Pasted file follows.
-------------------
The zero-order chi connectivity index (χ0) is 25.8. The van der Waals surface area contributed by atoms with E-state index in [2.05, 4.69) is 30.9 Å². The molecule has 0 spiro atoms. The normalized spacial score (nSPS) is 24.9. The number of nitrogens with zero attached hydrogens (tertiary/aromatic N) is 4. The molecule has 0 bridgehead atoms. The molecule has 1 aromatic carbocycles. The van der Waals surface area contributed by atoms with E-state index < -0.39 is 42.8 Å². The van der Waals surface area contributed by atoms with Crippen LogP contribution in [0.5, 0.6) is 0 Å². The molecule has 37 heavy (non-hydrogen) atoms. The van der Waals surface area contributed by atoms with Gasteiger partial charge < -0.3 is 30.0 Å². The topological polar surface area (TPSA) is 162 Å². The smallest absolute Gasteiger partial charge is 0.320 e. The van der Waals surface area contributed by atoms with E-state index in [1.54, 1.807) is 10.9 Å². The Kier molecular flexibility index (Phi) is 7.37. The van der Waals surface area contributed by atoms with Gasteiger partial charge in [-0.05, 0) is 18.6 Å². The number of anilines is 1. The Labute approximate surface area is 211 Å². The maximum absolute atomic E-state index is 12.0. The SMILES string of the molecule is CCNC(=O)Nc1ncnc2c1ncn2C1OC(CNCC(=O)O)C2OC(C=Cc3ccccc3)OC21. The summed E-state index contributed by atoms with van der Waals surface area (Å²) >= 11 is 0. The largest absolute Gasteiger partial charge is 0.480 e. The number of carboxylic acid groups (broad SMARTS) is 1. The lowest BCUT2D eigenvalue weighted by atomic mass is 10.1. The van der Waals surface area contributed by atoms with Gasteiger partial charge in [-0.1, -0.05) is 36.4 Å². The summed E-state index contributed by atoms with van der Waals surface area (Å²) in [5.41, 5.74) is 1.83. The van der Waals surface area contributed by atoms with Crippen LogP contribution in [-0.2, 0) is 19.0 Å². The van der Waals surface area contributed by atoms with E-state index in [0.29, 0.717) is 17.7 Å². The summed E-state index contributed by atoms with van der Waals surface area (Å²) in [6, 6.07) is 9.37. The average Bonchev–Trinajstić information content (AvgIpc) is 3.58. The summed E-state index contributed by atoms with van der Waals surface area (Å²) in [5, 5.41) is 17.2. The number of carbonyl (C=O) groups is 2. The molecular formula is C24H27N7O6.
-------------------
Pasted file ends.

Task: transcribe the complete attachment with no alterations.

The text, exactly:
The zero-order chi connectivity index (χ0) is 25.8. The van der Waals surface area contributed by atoms with E-state index in [2.05, 4.69) is 30.9 Å². The molecule has 0 spiro atoms. The normalized spacial score (nSPS) is 24.9. The number of nitrogens with zero attached hydrogens (tertiary/aromatic N) is 4. The molecule has 0 bridgehead atoms. The molecule has 1 aromatic carbocycles. The van der Waals surface area contributed by atoms with E-state index < -0.39 is 42.8 Å². The van der Waals surface area contributed by atoms with Crippen LogP contribution in [0.5, 0.6) is 0 Å². The molecule has 37 heavy (non-hydrogen) atoms. The van der Waals surface area contributed by atoms with Gasteiger partial charge < -0.3 is 30.0 Å². The topological polar surface area (TPSA) is 162 Å². The smallest absolute Gasteiger partial charge is 0.320 e. The van der Waals surface area contributed by atoms with E-state index in [1.54, 1.807) is 10.9 Å². The Kier molecular flexibility index (Phi) is 7.37. The van der Waals surface area contributed by atoms with Gasteiger partial charge in [-0.05, 0) is 18.6 Å². The number of anilines is 1. The Labute approximate surface area is 211 Å². The maximum absolute atomic E-state index is 12.0. The SMILES string of the molecule is CCNC(=O)Nc1ncnc2c1ncn2C1OC(CNCC(=O)O)C2OC(C=Cc3ccccc3)OC21. The summed E-state index contributed by atoms with van der Waals surface area (Å²) >= 11 is 0. The largest absolute Gasteiger partial charge is 0.480 e. The number of carboxylic acid groups (broad SMARTS) is 1. The lowest BCUT2D eigenvalue weighted by atomic mass is 10.1. The van der Waals surface area contributed by atoms with Gasteiger partial charge in [-0.1, -0.05) is 36.4 Å². The summed E-state index contributed by atoms with van der Waals surface area (Å²) in [5.41, 5.74) is 1.83. The van der Waals surface area contributed by atoms with Crippen LogP contribution in [-0.2, 0) is 19.0 Å². The van der Waals surface area contributed by atoms with E-state index in [0.29, 0.717) is 17.7 Å². The summed E-state index contributed by atoms with van der Waals surface area (Å²) in [6, 6.07) is 9.37. The average Bonchev–Trinajstić information content (AvgIpc) is 3.58. The summed E-state index contributed by atoms with van der Waals surface area (Å²) in [5, 5.41) is 17.2. The number of carbonyl (C=O) groups is 2. The molecular formula is C24H27N7O6.